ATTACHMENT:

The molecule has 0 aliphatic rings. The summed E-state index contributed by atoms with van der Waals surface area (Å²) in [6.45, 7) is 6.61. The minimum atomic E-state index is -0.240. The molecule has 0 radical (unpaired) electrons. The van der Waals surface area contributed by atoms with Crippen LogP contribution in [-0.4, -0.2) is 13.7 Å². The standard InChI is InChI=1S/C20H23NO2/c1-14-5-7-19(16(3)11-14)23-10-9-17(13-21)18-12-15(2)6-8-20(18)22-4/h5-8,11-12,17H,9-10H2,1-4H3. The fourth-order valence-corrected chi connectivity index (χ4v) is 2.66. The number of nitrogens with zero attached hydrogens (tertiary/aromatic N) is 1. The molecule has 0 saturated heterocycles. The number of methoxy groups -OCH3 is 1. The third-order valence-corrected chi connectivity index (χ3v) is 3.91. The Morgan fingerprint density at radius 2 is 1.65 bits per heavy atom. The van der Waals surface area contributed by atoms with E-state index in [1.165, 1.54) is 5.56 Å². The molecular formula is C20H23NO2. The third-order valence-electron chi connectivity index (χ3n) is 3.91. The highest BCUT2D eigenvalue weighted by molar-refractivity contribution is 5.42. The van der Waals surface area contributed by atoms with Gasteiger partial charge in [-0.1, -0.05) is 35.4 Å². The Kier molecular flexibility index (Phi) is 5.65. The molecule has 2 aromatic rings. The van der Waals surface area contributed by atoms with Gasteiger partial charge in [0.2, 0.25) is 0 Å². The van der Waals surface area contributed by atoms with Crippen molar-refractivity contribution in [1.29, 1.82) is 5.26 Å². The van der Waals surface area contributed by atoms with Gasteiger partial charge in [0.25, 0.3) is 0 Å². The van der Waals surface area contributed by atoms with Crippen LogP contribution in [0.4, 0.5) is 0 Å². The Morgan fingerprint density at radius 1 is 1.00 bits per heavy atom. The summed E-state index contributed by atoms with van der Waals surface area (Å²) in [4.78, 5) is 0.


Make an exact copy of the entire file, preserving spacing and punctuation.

The molecule has 0 aliphatic rings. The summed E-state index contributed by atoms with van der Waals surface area (Å²) in [6.45, 7) is 6.61. The minimum atomic E-state index is -0.240. The molecule has 0 radical (unpaired) electrons. The van der Waals surface area contributed by atoms with Crippen LogP contribution in [-0.4, -0.2) is 13.7 Å². The standard InChI is InChI=1S/C20H23NO2/c1-14-5-7-19(16(3)11-14)23-10-9-17(13-21)18-12-15(2)6-8-20(18)22-4/h5-8,11-12,17H,9-10H2,1-4H3. The fourth-order valence-corrected chi connectivity index (χ4v) is 2.66. The number of nitrogens with zero attached hydrogens (tertiary/aromatic N) is 1. The molecule has 0 saturated heterocycles. The number of methoxy groups -OCH3 is 1. The third-order valence-corrected chi connectivity index (χ3v) is 3.91. The Morgan fingerprint density at radius 2 is 1.65 bits per heavy atom. The van der Waals surface area contributed by atoms with E-state index in [1.165, 1.54) is 5.56 Å². The molecular formula is C20H23NO2. The third-order valence-electron chi connectivity index (χ3n) is 3.91. The highest BCUT2D eigenvalue weighted by molar-refractivity contribution is 5.42. The van der Waals surface area contributed by atoms with Gasteiger partial charge in [-0.1, -0.05) is 35.4 Å². The Kier molecular flexibility index (Phi) is 5.65. The molecule has 2 aromatic rings. The van der Waals surface area contributed by atoms with Gasteiger partial charge in [0.2, 0.25) is 0 Å². The van der Waals surface area contributed by atoms with Crippen molar-refractivity contribution in [1.29, 1.82) is 5.26 Å². The van der Waals surface area contributed by atoms with Gasteiger partial charge in [0.25, 0.3) is 0 Å². The van der Waals surface area contributed by atoms with Crippen LogP contribution in [0.4, 0.5) is 0 Å². The Morgan fingerprint density at radius 1 is 1.00 bits per heavy atom. The summed E-state index contributed by atoms with van der Waals surface area (Å²) in [4.78, 5) is 0.